SEOUL, South Korea — Russian President Vladimir Putin and North Korean leader Kim Jong-un are reportedly set to meet to discuss possible weapons for the war in Ukraine, space assistance for North Korea and joint naval drills, according to multiple dispatches Tuesday.
The meeting will prove a fresh challenge to the Biden administration, which has been forging a web of multinational coalitions in the Indo-Pacific with allies from Australia to Japan to meet the growing economic and security challenges in the region.
Those relationships are largely aimed at containing China and North Korea. But against the backdrop of Moscow’s war in Ukraine, Russia — a permanent member of the U.N. Security Council which has traditionally kept the volatile rogue state North Korea at arm’s length — has new reasons to upgrade its relationship with Mr. Kim’s regime.
North Korea has supported Russia’s Ukraine invasion at the UN while, Russia, with China, has nixed new, U.S.-proposed sanctions on North Korea missile tests.
As it did in the run-up to Russia’s February 2022 invasion of Ukraine, the White House appears to be “pre-leaking” intelligence about a possible Kim-Putin meeting, U.S. officials have put out the reports in part to warn Pyongyang about the consequences of helping restock Russia’s depleted arsenal as the Ukraine war drags on.
White House national security spokesman John Kirby late last month warned the North explicitly about upgrading security ties with the Kremlin, telling reporters, “We urge [North Korea] to cease its arms negotiations with Russia and abide by the public commitments that Pyongyang has made to not provide or sell arms to Russia,” and adding Washington was ready to impose fresh sanctions on Pyongyang in the event of any deal.
An upgraded Putin-Kim partnership could bypass sanctions against both and signal the emergence of an anti-American bilateral or — with Beijing — trilateral coalition.
Upcoming summitry may offer some clues.
It was announced Monday that Chinese President Xi Jinping would join Mr. Putin in skipping the two-day G20 summit hosted by strategic competitor India, in New Delhi starting Saturday, an event President Biden is expected to attend. On the day the summit ends, however, Mr. Putin will be hosting his own event in Russia’s Far Eastern city of Vladivostok, barely 300 miles from the tri-border area linking China, North Korea and Russia.
The New York Times, citing senior U.S. officials, reported that Mr. Kim will travel to Russia to meet Mr. Putin, possibly in Vladivostok, where he might visit units of Russia’s Pacific Fleet. Last month, a North Korean delegation visited both Vladivostok and Moscow.
Both sides have needs: Mr. Putin wants artillery ammunition and anti-tank missiles, while Mr. Kim has been seeking space and nuclear submarine technologies, and perhaps food aid. South Korea’s Yonhap News Agency reported separately that Russia had invited North Korea to join regional naval drills, possibly alongside China.
Russian Defense Minister Sergei Shoigu made the suggestion while visiting Pyongyang in July, Seoul’s spy chief told the National Assembly’s Intelligence Committee in Seoul, Yonhap stated.
Looking for friends
A senior allied officer told The Washington Times in July that Russian and Ukraine are firing artillery at rough parity, a sharp change from earlier in the war when the Russians were firing far heavier barrages. With the battlefield initiative currently in Ukraine’s hands, a starved artillery force — the only Russian arm to perform effectively in Ukraine — could be disastrous for Moscow.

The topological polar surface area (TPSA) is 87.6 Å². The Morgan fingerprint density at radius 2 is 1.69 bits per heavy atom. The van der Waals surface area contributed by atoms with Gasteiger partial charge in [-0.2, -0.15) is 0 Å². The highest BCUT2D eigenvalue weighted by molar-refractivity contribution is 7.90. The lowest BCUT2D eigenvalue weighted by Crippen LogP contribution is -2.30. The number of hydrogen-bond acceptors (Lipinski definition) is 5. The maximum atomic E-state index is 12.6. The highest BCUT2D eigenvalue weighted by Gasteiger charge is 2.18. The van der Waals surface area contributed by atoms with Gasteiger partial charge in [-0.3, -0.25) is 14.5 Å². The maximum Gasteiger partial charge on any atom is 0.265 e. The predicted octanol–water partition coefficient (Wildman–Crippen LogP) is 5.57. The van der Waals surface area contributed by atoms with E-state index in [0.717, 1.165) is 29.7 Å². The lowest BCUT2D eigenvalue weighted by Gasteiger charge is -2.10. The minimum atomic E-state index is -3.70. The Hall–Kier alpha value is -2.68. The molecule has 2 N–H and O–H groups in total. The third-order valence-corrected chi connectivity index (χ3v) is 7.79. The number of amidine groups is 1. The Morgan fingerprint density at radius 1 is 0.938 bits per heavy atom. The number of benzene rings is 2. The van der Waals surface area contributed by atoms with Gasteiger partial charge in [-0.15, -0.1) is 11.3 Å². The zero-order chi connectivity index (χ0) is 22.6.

North Korea is believed to have major stockpiles of tactical artillery munitions — such as 122mm rockets and 152mm shells — calibrated to Russian barrels.
For its part, North Korea appears to need help getting its space surveillance programs off the launchpad. Mr. Kim suffered a major public relations hit when attempts to place reconnaissance satellites into orbit in May and August both failed.
Mr. Kim in recent days also urged an upgraded navy while visiting fleet units. Pyongyang has, for decades, prioritized weapons of mass destruction, leaving its navy out of the funding loop.
Despite the matching security interests, Mr. Putin and Mr. Kim may struggle to find common ground on other fronts.
“The Russian and North Korea economies are not compatible, but we could expect to see North Korean workers in Russia in the near future,” said Andrei Lankov, a North Korea expert at Seoul’s Kookmin University. “Is Russia going to subsidize North Korea the way China has been for years? Probably not: Russia has a much smaller economy than China.”
Diplomacy offers potentially fruitful partnerships.
New Delhi’s G20 Summit ends on the same day Mr. Putin hosts what’s being billed as the 8th Eastern Economic Summit in Vladivostok. hat city was the location of Mr. Putin’s first, and so far only summit, with Mr. Kim, in 2019. If Mr. Kim — or Mr. Xi — turned up in Vladivostok in 2023, the level of U.S. and regional concern would soar.
“The Far Eastern Forum – especially in the current context – is not really a global event, it is a way for Putin to promote the Russian Far East,” said Sebastian Falleti, author of the French-language work “On the Trail of Kim Jong Un.” I don’t see a lot of downside for Kim: It’s not the forum, it is whether he would meet Putin or not, and it is happening just after the G20, which is a real global forum.”
Still, Mr. Putin courts risk in cultivating Mr. Kim, one of the world’s poorest and most isolated countries.
“North Korea remains toxic and Russia must have a road plan to recover the prestige lost with the international community in Ukraine,” said Go Myong-hyun, a North Korea analyst at Seoul’s Asan Institute. “If they [move closer] to North Korea, Russia is going to be seen less as a major power, more a rogue state.”